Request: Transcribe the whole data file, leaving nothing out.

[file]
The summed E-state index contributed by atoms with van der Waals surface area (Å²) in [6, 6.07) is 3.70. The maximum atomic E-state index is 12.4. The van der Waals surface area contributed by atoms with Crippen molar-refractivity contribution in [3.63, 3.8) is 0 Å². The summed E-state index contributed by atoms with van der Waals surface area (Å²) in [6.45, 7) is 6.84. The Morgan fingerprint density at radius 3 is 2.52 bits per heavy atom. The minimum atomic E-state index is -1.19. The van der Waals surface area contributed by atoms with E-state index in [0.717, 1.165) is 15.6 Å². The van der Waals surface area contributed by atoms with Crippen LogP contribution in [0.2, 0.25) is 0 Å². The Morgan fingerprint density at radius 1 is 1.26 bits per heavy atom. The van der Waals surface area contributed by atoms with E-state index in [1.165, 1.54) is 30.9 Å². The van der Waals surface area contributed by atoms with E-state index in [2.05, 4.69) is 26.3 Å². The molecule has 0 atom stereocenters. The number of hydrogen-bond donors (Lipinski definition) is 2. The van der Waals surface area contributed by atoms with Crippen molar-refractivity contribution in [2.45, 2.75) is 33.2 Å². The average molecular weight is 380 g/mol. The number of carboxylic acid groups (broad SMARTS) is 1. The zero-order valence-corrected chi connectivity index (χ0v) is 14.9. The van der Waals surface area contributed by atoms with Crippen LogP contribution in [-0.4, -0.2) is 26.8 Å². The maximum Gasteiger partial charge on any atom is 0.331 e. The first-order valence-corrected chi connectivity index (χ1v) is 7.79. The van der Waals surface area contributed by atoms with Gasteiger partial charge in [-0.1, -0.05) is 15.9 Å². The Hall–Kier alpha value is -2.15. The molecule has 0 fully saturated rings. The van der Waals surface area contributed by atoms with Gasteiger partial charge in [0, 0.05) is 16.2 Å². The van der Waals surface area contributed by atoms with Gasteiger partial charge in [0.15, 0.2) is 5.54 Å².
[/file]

The summed E-state index contributed by atoms with van der Waals surface area (Å²) in [6, 6.07) is 3.70. The maximum atomic E-state index is 12.4. The van der Waals surface area contributed by atoms with Crippen molar-refractivity contribution in [3.63, 3.8) is 0 Å². The summed E-state index contributed by atoms with van der Waals surface area (Å²) in [6.45, 7) is 6.84. The Morgan fingerprint density at radius 3 is 2.52 bits per heavy atom. The minimum atomic E-state index is -1.19. The van der Waals surface area contributed by atoms with E-state index in [0.717, 1.165) is 15.6 Å². The van der Waals surface area contributed by atoms with Crippen LogP contribution in [0.2, 0.25) is 0 Å². The Morgan fingerprint density at radius 1 is 1.26 bits per heavy atom. The van der Waals surface area contributed by atoms with E-state index in [1.165, 1.54) is 30.9 Å². The van der Waals surface area contributed by atoms with E-state index in [2.05, 4.69) is 26.3 Å². The molecule has 0 atom stereocenters. The number of hydrogen-bond donors (Lipinski definition) is 2. The van der Waals surface area contributed by atoms with Crippen molar-refractivity contribution in [2.45, 2.75) is 33.2 Å². The average molecular weight is 380 g/mol. The number of carboxylic acid groups (broad SMARTS) is 1. The zero-order valence-corrected chi connectivity index (χ0v) is 14.9. The van der Waals surface area contributed by atoms with Crippen LogP contribution in [-0.4, -0.2) is 26.8 Å². The maximum Gasteiger partial charge on any atom is 0.331 e. The first-order valence-corrected chi connectivity index (χ1v) is 7.79. The van der Waals surface area contributed by atoms with Gasteiger partial charge in [-0.1, -0.05) is 15.9 Å². The Hall–Kier alpha value is -2.15. The molecule has 0 fully saturated rings. The van der Waals surface area contributed by atoms with Gasteiger partial charge in [0, 0.05) is 16.2 Å². The van der Waals surface area contributed by atoms with Gasteiger partial charge in [0.15, 0.2) is 5.54 Å².